Grade: C-

A road movie that boasts pleasant company but a broken-down vehicle, “Bonneville” puts a stellar cast in a script that’s cobbled together from cliché and unfulfilled good intentions. It puts such familiar names as Jessica Lange, Kathy Bates and Joan Allen—as well as Christine Baranski, Tom Skerritt and Tom Wolpat—in a story that seems ready-made for the Lifetime Network.

As the film opens, Arvilla Holden (Jessica Lange), a Salt Lake City widow, is being confronted by her brusque stepdaughter Francine (Christine Baranski) about the remains of Francine’s late father, whom Arvilla has had cremated. Francine, who was obviously never thrilled with her stepmother, threatens to sell Arvilla’s house unless the ashes are brought to California for burial with the dead man’s first wife. The grieving woman, who’d promised to scatter the ashes in places the couple had loved, nonetheless agrees, whereupon her two best friends, rambunctious Margene (Kathy Bates) and straitlaced Carol (Joan Allen), agree to accompany her to the West Coast. At the last minute, though, Arvilla decodes to forego the planned flight in favor of driving in her late husband’s carefully-preserved 1966 Bonneville.

What follows is a road trip that supposed to be both joyous and sad, but above all life-affirming, as the three woman careen from adventure to adventure, learning about themselves and the others along the way. Sharp-tongued but jovial Margene finds unexpected romance with Emmett (Tom Skerritt), a courteous trick driver they bump into. The women befriend Bo (Victor Rasuk), a young hitchhiker on a mission of his own. Carol’s brittle exterior gradually melts under the warmth of their shared experience. And Arvilla, of course, overcomes her fear of Francine to fulfill her commitment to her dead husband.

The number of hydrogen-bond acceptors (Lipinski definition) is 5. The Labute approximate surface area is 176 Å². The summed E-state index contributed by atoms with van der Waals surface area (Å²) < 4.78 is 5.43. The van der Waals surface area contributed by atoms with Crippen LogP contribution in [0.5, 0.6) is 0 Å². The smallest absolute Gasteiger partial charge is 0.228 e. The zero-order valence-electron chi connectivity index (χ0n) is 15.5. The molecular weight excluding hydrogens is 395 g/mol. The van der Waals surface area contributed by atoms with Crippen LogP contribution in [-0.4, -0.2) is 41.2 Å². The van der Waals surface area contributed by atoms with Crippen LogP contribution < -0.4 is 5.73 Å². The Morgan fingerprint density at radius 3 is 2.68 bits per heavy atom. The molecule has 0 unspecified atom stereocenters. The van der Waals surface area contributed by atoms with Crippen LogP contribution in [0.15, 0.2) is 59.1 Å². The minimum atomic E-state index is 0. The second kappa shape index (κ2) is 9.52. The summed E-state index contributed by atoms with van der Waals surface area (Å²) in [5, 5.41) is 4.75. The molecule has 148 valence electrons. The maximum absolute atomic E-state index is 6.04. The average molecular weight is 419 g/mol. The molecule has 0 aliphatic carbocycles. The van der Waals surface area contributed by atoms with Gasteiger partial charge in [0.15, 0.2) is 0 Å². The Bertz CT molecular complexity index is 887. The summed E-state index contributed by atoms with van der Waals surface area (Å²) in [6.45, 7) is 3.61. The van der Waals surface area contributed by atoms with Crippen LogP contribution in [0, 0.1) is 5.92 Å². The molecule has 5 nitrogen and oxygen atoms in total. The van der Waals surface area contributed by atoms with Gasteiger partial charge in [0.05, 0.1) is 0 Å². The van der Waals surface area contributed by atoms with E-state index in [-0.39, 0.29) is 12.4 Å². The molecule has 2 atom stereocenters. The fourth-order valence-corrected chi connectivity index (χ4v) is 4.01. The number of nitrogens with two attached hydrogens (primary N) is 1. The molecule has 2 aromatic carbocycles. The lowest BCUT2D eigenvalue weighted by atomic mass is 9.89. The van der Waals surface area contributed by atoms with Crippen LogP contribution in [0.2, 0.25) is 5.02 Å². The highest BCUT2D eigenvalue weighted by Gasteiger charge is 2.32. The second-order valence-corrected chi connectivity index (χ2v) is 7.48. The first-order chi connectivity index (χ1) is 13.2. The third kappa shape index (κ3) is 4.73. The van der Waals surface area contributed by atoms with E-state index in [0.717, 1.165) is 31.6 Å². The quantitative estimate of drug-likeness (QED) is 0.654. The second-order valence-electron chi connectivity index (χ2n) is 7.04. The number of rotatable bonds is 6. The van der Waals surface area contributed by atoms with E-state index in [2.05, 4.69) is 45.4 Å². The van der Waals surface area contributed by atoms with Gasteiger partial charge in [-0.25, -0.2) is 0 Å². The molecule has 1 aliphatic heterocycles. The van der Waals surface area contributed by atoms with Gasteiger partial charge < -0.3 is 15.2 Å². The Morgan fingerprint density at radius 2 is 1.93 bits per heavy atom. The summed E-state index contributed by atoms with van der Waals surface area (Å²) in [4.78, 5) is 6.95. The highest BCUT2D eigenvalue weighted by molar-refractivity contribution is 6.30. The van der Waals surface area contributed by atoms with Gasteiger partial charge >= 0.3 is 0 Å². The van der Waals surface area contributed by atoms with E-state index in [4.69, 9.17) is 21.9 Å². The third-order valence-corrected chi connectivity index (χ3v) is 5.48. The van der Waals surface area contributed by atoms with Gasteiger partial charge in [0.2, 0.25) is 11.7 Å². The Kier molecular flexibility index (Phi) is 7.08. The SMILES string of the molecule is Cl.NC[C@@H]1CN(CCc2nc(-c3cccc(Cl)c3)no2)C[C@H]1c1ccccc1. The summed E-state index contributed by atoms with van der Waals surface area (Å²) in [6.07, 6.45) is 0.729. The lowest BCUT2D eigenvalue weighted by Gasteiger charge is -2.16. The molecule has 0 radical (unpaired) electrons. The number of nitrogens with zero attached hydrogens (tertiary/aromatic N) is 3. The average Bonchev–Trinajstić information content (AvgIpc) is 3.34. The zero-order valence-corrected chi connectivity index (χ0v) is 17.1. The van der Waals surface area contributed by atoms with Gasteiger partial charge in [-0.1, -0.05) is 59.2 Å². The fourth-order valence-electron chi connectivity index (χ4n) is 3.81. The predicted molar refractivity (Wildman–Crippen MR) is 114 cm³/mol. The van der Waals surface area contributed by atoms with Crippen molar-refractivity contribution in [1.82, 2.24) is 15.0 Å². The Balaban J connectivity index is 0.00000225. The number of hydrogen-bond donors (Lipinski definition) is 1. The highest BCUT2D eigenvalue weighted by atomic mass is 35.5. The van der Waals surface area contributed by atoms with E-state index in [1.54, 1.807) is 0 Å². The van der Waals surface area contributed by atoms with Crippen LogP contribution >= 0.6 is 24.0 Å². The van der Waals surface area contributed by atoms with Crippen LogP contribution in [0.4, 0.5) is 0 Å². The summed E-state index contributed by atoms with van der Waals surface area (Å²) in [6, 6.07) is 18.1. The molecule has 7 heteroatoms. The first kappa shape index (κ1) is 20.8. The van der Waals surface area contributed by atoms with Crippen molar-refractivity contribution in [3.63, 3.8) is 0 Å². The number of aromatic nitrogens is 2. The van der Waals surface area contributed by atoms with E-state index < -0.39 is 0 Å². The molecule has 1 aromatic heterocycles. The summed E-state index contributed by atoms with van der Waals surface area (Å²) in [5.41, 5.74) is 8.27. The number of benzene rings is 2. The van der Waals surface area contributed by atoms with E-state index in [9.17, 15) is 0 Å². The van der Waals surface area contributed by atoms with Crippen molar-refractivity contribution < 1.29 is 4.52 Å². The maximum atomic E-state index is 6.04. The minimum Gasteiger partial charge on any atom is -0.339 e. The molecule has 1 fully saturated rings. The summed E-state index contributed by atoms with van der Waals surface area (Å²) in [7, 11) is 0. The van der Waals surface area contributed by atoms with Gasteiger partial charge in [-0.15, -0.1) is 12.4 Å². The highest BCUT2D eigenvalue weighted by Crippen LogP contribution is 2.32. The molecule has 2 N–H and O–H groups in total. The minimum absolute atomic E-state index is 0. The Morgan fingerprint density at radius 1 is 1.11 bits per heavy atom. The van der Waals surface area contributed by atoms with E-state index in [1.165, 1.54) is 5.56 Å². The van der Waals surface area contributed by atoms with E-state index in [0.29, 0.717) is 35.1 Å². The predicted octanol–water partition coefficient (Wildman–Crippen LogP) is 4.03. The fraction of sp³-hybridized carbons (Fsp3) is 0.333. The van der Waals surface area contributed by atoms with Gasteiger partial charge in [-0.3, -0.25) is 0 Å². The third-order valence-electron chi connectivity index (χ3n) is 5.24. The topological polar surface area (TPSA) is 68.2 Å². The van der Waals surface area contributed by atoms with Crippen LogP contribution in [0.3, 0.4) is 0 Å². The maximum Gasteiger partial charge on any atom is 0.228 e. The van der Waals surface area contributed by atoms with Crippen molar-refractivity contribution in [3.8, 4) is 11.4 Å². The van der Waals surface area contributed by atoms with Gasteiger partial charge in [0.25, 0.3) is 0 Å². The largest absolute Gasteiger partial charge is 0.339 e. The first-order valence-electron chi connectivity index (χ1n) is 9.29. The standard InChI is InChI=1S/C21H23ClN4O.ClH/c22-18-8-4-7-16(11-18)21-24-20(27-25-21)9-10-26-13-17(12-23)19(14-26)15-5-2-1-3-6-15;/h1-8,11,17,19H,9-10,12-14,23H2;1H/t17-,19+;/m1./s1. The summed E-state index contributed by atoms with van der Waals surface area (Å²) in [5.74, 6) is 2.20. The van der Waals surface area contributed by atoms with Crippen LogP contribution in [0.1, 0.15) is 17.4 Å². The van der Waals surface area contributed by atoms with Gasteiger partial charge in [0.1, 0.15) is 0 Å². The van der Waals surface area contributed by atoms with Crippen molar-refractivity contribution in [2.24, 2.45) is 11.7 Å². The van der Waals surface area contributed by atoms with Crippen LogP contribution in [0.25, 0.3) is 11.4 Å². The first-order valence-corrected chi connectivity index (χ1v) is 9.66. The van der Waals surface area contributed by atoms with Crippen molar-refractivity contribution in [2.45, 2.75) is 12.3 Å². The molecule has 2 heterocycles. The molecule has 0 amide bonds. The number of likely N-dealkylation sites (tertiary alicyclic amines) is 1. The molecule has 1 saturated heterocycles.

“Bonneville” is obviously meant to elicit a mixture of laughter and tears, but it’s more likely to generate smirks and groans. Daniel D. Davis’ script is a paint-by-numbers job in which the calculation is slathered on every page, and neophyte Christopher N. Rowley directs without any particular imagination. Of course he has a stellar cast, and while the three actresses aren’t asked to deliver anything we haven’t seen from them before—with Lange doing Blanche DuBois-like fragility, Bates earth-mother heft and Allen a prissiness that eventually crumbles—they’re still eminently watchable, even when they have to play entirely too many scenes in which they all dissolve into cackles together. Baranski certainly pins down Francine’s snobbishness, and Rasuk and Skerritt both exude pleasantness (it’s notable that the male characters are all likable, sweet-natured guys). But they too are mostly coasting here.

This is obviously a modestly-budgeted movie, and it looks it, despite the location shooting, in which Jeffrey L. Kimball’s widescreen cinematography is basically just workmanlike. All the other technical credits are adequate but not much more.

The good intentions cascade from the screen in “Bonneville,” and the performers do the material proud. It’s a pity that the script isn’t worthy of their formidable talents.